15 June 2001


NEW YORK, 14 June (UN Headquarters) -- Following is the statement by General Assembly President Harri Holkeri (Finland) to today’s panel discussion ("I missed it, but give me another chance") on girls’ education:

I have the pleasure to welcome you all to this seminar on an extremely important topic: girls’ education. My warm welcome particularly to our speakers today, who come from different corners of the world to elucidate how girls’ education is addressed in their particular situations, and how my own country, Finland, is contributing towards girls´ education.

We all know that in the Millennium Declaration we resolved to ensure that by 2015, children everywhere, boys and girls alike, would be able to complete a full course of primary schooling, and that girls and boys would have equal access to all levels of education. This commitment reconfirms the Dakar Framework of Action, "Education for All" of April 2000, which, by the same time frame, seeks to ensure that girls in particular, children in difficult circumstances, and those belonging to ethnic minorities would have access to completely free and compulsory primary education of good quality.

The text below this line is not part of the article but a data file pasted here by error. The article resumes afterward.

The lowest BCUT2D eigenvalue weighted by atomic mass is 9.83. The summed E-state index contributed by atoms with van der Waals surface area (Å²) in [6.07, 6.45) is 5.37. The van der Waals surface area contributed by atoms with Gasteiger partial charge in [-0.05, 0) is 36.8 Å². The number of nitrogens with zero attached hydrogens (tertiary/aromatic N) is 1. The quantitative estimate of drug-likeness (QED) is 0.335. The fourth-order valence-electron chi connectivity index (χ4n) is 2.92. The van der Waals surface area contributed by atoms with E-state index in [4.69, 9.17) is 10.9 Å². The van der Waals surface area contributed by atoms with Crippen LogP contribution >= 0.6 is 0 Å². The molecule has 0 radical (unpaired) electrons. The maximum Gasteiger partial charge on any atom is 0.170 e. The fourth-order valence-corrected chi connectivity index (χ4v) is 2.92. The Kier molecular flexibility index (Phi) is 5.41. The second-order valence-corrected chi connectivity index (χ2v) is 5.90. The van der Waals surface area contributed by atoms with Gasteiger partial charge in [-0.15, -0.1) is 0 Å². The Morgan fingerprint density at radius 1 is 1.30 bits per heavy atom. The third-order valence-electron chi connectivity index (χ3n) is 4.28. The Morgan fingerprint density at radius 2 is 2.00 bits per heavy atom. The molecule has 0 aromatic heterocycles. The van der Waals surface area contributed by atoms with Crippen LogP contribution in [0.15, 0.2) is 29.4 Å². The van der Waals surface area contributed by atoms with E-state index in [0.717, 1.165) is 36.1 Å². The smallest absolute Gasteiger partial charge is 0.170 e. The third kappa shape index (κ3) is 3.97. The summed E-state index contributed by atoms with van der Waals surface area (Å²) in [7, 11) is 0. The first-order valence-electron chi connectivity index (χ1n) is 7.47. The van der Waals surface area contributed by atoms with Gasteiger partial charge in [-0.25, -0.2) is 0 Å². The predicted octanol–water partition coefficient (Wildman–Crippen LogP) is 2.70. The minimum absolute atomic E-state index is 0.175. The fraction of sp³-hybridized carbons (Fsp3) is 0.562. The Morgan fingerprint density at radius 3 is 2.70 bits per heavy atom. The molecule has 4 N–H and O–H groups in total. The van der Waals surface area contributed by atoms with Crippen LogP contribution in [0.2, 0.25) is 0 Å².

The United Nations provides a framework for many international instruments. However, I am saddened by the fact that in spite of all these international agreements, commitments and conferences to promote universal education for all, more than 110 million children, most of them in the developing world, are denied a basic right –- the right to education. Two thirds of these 110 million children are girls. They also constitute the majority of school dropouts.

I want to be optimistic. There has been some progress: since the 1960s, school enrolment and the literacy rate of girls and women has improved in many parts of the world.

I strongly believe that when the right to education becomes the norm, the whole world gains. When women and girls, future mothers, are educated, whole nations are educated. This conviction of mine has indisputably been proven true by statistics.

I wish you well in your interesting deliberations on this important issue: the education of girls, with particular emphasis on giving them a second chance.

* *** *